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How to Invest With a Gender Lens

Four insights on creating meaningful and scalable investment strategies for women
Woman with an apron and hair net in a bakery

There is a noticeably growing interest in gender lens investing (GLI) from both impact and mainstream investors. GLI is an investment approach which aims to advance gender equality by taking into account gender-based factors across the investment process. While adopting gender-smart strategies is something every investor should strive for - both because it is the right thing to do and because it makes good business sense - there is no straightforward roadmap for how to do it. 

For the financial inclusion sector, assessing gender equality and women’s empowerment has been at the heart of investment strategies for decades. Yet traditional indicators for measuring the gender profile of MFIs, such as simply counting the number of female clients, are not sufficient and in some cases can even lead to unintended consequences, such as pushing additional debt burden on women.

In this blog post, we share four insights on how to refine the gender lens in the investment process to create meaningful and scalable investment strategies for women.

1) Aim high: The 2X Challenge is a milestone, not an endpoint

The 2018 G7 Summit produced a key initiative for gender lens investing: the 2X Challenge, which seeks to mobilize capital for gender-oriented investments from development finance institutions and other private sector investors. Along with more than 40 other organizations, Incofin IM responded to this call and recently joined the 2X Collaborative, the global body of the GLI industry stemming from the 2X Challenge.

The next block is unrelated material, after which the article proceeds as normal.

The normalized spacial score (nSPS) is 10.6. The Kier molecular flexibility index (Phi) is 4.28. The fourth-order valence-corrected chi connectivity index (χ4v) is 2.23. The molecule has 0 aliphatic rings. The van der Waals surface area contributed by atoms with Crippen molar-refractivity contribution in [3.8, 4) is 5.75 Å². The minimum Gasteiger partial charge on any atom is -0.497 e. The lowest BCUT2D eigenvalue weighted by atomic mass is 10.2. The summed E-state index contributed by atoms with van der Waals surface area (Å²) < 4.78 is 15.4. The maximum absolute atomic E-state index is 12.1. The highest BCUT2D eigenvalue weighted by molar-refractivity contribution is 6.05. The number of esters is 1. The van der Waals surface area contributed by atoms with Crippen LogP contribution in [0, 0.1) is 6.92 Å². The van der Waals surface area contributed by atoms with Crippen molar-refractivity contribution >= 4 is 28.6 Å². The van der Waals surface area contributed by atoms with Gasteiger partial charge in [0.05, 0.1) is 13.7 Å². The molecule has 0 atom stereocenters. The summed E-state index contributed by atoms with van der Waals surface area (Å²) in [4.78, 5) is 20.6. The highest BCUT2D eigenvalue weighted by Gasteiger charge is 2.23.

The 2X Challenge has paved the way for more unified gender approaches and enhanced transparency by developing a standard set of clear and monitorable criteria which determine whether an investment is eligible to be counted towards the 2X Challenge. The 2X criteria have allowed asset managers such as Incofin to benchmark their funds around the following key dimensions, with thresholds defined by sector:

  • Entrepreneurship: 51 percent women ownership or the business founded by a woman.
  • Leadership: 30 percent women in senior leadership or 30 percent women on the Board or Investment Committee.
  • Employment: 30 to 50 percent share of women in the workforce (depending on sector) and one “quality” indicator (e.g., policy or program) beyond those required for compliance, addressing barriers to women’s quality of employment.
  • Consumption: Product(s) or service(s) that specifically or disproportionately benefit women.
  • Investments through financial intermediaries: 30 percent of the loan proceeds or portfolio companies meet the 2X criteria.

Despite the wide acceptance of the 2X Challenge and the merits of these criteria, there is still little alignment on how the gender lens should be applied in practice to help advance progress towards gender equality, and not just measure it. For instance, 91 percent of the partner financial institutions Incofin IM works with today already meet at least one of the 2X Challenge criteria. Does this mean that we should be satisfied with these results? Certainly not! Having women clients does not necessarily mean that their needs are actually being met. Having one additional female board member does not necessarily mean that women’s voices are truly heard more. We need to go beyond the mere measurements to understand the intentionality behind these indicators and the processes put in place to contribute to continued progress in gender equality.